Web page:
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The Telegraph of Calcutta focused once again last week on governmental neglect of the Birhor in India’s Jharkhand state.

On Monday, May 11, a 22 year old pregnant woman, Jiramuni Devi, was examined by an auxiliary nurse-midwife in the village of Tulbul, Bokaro District in Jharkhand. She was nearing the end of her pregnancy. The nurse found her condition to be stable and gave her some medicines. A couple hours later, however, at 4:30 in the afternoon, her condition began to deteriorate. She started rapidly losing fluids and blood, so villagers called the nearest hospital in Gomia, 70 km away. They said that she urgently needed an ambulance.

When the ambulance failed to come, several other villagers called and said the situation was an emergency. The ambulance never came and at 8:30 the woman died.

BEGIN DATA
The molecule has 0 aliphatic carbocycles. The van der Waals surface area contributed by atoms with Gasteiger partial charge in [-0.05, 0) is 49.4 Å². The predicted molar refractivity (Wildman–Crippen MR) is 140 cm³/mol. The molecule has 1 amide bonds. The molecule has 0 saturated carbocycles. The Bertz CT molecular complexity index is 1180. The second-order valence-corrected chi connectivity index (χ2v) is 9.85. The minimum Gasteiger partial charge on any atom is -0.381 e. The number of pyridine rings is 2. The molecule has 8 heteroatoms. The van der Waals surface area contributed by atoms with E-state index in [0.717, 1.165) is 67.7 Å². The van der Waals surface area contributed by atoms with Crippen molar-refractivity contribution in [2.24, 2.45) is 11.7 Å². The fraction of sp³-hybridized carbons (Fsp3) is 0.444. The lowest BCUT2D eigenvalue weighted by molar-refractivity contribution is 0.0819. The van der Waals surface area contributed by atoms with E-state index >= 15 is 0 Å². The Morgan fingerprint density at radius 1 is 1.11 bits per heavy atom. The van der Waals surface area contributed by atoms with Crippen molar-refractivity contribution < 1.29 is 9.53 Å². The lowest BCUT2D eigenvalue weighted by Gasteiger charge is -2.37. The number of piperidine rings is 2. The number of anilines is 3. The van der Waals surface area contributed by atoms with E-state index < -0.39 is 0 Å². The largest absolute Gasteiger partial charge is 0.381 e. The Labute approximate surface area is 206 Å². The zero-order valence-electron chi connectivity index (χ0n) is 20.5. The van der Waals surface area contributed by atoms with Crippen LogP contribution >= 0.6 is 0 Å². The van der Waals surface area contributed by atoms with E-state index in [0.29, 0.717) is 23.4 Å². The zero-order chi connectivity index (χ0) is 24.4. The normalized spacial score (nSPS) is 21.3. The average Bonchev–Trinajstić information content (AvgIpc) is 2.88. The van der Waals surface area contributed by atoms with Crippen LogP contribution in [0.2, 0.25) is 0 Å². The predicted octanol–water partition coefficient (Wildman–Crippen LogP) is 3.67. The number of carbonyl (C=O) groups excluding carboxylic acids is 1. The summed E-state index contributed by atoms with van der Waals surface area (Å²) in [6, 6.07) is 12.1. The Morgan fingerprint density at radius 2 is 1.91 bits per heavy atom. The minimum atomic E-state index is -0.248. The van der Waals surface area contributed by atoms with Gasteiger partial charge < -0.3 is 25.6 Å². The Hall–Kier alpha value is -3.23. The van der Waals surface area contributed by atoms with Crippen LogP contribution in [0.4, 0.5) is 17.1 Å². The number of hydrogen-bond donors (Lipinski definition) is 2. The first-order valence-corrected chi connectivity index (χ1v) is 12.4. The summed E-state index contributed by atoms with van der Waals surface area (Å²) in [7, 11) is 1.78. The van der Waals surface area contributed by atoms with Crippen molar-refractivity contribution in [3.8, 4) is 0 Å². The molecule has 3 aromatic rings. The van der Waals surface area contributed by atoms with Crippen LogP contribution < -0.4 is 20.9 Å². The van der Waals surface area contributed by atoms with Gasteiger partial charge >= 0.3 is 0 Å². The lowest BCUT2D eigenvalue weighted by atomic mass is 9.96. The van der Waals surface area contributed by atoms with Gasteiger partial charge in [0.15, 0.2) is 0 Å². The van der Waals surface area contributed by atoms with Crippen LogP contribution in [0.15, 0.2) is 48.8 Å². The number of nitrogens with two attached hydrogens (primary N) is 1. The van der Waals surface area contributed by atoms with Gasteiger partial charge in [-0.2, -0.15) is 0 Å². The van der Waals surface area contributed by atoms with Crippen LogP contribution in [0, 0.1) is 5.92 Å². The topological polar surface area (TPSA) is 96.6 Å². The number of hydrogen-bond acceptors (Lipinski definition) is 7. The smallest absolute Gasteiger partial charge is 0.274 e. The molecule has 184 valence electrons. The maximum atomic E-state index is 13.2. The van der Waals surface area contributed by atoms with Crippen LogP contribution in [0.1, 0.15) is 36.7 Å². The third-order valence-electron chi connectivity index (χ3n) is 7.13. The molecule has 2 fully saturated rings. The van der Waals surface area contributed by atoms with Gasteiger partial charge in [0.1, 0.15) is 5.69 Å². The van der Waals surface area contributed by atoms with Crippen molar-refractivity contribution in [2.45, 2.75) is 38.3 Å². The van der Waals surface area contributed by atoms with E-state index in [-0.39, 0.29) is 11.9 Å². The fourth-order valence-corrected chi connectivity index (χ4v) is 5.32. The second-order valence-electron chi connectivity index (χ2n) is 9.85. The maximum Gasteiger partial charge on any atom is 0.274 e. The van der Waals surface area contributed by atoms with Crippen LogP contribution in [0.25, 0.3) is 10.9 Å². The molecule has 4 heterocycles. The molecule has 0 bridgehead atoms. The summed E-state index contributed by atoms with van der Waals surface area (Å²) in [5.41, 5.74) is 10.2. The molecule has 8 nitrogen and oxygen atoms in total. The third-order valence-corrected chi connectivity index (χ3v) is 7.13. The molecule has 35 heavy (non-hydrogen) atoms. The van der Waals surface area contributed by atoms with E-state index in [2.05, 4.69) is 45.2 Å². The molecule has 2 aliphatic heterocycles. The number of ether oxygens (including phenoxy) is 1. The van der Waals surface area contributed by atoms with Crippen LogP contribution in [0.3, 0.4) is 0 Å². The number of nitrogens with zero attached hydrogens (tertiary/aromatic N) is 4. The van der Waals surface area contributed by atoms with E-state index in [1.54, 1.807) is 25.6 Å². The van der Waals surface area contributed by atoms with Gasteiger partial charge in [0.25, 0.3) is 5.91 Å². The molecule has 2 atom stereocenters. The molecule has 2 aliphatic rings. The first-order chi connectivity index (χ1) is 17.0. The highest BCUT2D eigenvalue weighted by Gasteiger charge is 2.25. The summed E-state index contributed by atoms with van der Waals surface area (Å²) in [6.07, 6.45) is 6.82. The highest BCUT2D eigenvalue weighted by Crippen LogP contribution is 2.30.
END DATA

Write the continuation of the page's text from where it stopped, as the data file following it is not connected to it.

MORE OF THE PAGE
Pramod Kumar, the civil surgeon of Bokaro District, ordered an inquiry into the matter and visited the village himself to investigate. Apparently the village chief himself had contacted the hospital when the woman’s pain became unbearable, but, the doctor said, “the ambulance could not reach Tulbul.”

The Telegraph concludes that the incident undercuts the claims of the Bokaro District government that it is protecting the Birhor people. The same paper has been publishing stories about the Birhor almost monthly ever since the tragic deaths of eight villagers back in October. Those deaths, and the one last week, appear to have been caused, in part, by government blunders, corruption, and indifference to the Birhor. The presence of Naxalite terrorists in the area may also be to blame.